The year is turning soon. From the highways, it was as though South of this country is a glasshouse, separate from the Northern landmass. Days are pleasant here. Sun is soft. October and November are windy and the landscapes appear fluttering like flags in wind. With December, as Brigade Road lights up for Christmas and New Year’s eve, Church Street gets chirpy with youngsters hanging out under the lit boards of the many pubs. Meanwhile, on the same street, the more expensive, fine dining restaurants have the older, middle-aged people, sitting in for conversations and dinner. December ends with sounds of carols from the many churches. The old are sometimes brought along. There are few places that thinks of them and are designed for their presence. Either way, everyone gets to their spaces – drawing rooms or lonely balconies or the happening pub floors. The city gets a little more cold. Never too much to use the down-jackets. Just a windbreaker.
Returned home from the aborted cycle ride to put away this venture for a later time. Pick an unknown highway. That’s the learning. When one knows what comes next, it gets difficult to ride. Familiarity needs a different handling.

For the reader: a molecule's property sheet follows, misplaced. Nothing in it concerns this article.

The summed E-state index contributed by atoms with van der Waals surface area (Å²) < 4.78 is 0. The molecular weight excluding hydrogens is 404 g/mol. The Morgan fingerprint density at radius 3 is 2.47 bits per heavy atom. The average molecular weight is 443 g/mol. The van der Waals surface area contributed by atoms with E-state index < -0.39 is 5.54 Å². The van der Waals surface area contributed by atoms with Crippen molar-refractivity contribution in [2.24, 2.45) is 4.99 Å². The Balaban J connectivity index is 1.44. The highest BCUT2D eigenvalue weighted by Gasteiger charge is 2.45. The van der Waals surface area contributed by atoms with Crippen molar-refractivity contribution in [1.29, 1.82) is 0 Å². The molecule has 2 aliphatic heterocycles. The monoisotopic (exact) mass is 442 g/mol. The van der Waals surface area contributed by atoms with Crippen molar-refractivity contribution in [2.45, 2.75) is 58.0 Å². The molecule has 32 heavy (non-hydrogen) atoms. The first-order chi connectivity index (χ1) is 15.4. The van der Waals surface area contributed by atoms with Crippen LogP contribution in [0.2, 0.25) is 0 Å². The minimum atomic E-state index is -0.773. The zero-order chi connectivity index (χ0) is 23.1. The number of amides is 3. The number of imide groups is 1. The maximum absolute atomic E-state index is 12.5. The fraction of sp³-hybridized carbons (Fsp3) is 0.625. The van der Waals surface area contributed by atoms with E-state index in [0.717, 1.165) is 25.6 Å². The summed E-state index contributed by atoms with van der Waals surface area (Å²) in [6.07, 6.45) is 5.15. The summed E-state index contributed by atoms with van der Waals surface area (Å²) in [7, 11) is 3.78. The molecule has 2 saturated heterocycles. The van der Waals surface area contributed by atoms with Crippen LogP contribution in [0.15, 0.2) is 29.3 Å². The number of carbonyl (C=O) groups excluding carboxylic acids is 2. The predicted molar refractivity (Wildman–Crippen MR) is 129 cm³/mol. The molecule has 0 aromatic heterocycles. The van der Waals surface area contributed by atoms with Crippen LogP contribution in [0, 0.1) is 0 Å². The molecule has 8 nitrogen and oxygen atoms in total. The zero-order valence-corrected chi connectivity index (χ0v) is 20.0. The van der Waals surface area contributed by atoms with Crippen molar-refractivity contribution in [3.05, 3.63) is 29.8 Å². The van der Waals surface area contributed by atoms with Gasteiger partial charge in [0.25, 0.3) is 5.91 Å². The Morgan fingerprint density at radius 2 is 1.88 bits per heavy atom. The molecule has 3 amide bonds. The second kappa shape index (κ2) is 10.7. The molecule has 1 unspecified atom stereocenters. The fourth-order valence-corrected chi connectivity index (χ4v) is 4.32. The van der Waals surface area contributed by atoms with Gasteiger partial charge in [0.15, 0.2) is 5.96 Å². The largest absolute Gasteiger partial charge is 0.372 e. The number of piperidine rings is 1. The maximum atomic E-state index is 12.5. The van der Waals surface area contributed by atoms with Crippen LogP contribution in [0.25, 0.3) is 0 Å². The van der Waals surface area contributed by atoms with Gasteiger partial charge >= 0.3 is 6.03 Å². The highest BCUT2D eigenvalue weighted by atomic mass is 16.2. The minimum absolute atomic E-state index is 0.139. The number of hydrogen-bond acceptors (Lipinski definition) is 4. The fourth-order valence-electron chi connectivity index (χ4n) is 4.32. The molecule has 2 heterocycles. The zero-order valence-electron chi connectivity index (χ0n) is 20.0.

A pile of Hindi books are yet to be read. Poetry got read fast. This morning, thoughts were back to writers like Bradbury. The way they wrote about a place. The imagery. The sentiment. And how location affects all of it. Pulled out some, and began reading. His collection The October Country begins with these remarkable lines –
That country where it is always turning late in the year. That country where the hills are fog and the rivers are mist; where noons go quickly, dusks and twilights linger, and midnights stay. That country composed in the main of cellars, sub-cellars, coal-bins, closets, attics, and pantries faced away from the sun. That country whose people are autumn people, thinking only autumn thoughts. Whose people passing at night on the empty walks sound like rain.
‘Autumn thoughts’ – a remarkable phrase to get that fall-time sentiment. One lives it and sometimes words follow what was lived. To live and feel as closely as Bradbury, would be a dream.
Year-end has always been a good time to read. These last eight weeks of the year… love them for the ease and respite. A year about to get scored off. An occasion to start again – more rides, more runs, more trails and more reading.